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In Speech to a Challenged UN, Three Tasks for Obama

By Michelle Brown
The General Assembly observes a moment of silence during its opening session on Tuesday. UN Photo/Evan Schneider

As the 67th General Assembly opens this week, and as the United Nations gears up for the countless high-level meetings and side events that follow, the enormity of the challenges facing the UN is striking.

The world remains unable to end the terrible bloodshed in Syria, and the escalation of violence there is eating away at regional stability. While there has been some progress toward reaching agreement between Sudan and South Sudan on oil, the scale of the humanitarian and human rights crisis in Blue Nile and South Kordofan continues to shock the world. Fighting in northern Mali between insurgents and government forces also continues, exacerbating a severe food crisis in the region and overwhelming the vulnerable communities now hosting refugees. Since April, an additional 1.5 million Congolese have been displaced by fighting between the government and Rwandan-backed rebels. And then there’s Rakhine State in Burma, Somalia, and Yemen.

In short, this year has seen worsening humanitarian crises in the world, with the UN – and the United States – struggling to address them. President Barack Obama, who will address the General Assembly on Tuesday, is a strong believer in the UN, and each of his three previous speeches to the General Assembly has underscored the importance of the UN in making the world a safer and more secure place. So this year, in the face of terrible bloodshed and human suffering, what more should the president say?

Humanitarian Assistance: Given the growing global humanitarian challenges and the economic difficulties facing the U.S., President Obama should highlight the importance of non-traditional donors, such as Turkey, the Gulf States, and the Organization of the Islamic Conference. Turkey, for example, continues to play an integral role in responding to the humanitarian crisis in Somalia, and the OIC is the primary donor responding to the crisis in Rakhine State. The UN has an increasingly important role to play in ensuring that these various actors are coordinated, work in accordance with humanitarian principles, and reinforce stability and peacebuilding.

Post-Conflict Transitions: Neither the U.S. nor the UN has done a particularly good job recently of assisting countries as they transition from conflict to stability. The DRC remains unstable five years after its first democratic elections, despite billions of dollars of international assistance. There are worrying signs in South Sudan of growing police and military brutality against civilians. In Libya, recent attacks on the U.S. consulate have underscored the fragility of the country, while attacks in civilians in Iraq have become more and more common after a period of relative quiet. The question of how the world can support countries in transition has plagued governments for decades, but in recent years the stakes have become much higher due to the proliferation of non-state actors. The UN clearly plays the preeminent role in supporting countries in transition – especially in ensuring that rule of law and respect for human rights prevail, and President Obama should pledge to support the UN’s work in these fragile states.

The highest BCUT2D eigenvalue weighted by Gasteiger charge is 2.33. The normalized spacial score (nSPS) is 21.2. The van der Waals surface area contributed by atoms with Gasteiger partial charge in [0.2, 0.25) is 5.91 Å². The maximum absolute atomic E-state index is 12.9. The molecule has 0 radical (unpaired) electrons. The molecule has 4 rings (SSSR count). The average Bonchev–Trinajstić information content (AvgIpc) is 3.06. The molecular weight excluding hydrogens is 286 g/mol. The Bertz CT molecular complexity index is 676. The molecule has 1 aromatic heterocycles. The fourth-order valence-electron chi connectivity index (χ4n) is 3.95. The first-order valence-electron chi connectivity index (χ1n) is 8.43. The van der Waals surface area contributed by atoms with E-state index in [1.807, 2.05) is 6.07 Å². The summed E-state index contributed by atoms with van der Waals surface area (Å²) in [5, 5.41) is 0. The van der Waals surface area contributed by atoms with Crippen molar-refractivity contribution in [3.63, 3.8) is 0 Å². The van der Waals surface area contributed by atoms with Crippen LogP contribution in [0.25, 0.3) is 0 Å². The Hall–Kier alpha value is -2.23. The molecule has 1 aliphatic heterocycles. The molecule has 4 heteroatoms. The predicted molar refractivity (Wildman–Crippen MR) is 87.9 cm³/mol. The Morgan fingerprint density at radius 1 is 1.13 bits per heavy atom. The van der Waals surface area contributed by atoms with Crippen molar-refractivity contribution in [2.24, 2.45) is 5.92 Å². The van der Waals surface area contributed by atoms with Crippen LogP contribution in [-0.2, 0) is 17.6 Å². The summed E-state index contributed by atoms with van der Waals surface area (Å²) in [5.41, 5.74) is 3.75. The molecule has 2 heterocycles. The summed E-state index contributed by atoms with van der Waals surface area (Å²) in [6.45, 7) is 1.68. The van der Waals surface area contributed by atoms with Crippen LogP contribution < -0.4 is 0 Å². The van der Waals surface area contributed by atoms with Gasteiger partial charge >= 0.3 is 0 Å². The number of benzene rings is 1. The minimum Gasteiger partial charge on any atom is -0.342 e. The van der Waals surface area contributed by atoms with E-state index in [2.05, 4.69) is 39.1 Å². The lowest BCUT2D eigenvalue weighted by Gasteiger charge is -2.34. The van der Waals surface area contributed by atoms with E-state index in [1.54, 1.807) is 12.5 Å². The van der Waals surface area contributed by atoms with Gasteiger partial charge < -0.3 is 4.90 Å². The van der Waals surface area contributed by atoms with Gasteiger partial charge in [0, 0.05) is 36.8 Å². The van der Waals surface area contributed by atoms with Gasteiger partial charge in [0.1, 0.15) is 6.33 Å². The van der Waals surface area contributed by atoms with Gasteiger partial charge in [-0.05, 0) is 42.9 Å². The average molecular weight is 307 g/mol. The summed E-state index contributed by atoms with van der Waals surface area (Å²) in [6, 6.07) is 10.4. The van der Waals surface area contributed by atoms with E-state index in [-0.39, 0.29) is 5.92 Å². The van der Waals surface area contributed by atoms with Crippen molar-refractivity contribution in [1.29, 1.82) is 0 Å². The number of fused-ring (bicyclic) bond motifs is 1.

Peacemaking: Another priority for the U.S. must be supporting the UN in crafting political solutions to conflict. All too often, the UN – or to be more precise, the members of the Security Council – respond to political problems by deploying peacekeeping missions. RI has been a long-time supporter of effective peacekeeping missions that protect civilians, and RI welcomes the peacekeeping community’s positive innovations in recent years. But unfortunately, similar resources have not been directed at developing and supporting political solutions to deal with the root causes of conflict. The DRC is a perfect example of this, with the UN mission there encountering many of the same fundamental problems (from the rule of law, to security sector reform and democratic legitimacy) ten years since it was first deployed. The president’s speech should reinforce that achieving political solutions – whether through the Security Council, so-called ‘friends groups’, or the Secretary General’s office – must be the priority, and that military intervention should remain a last resort.

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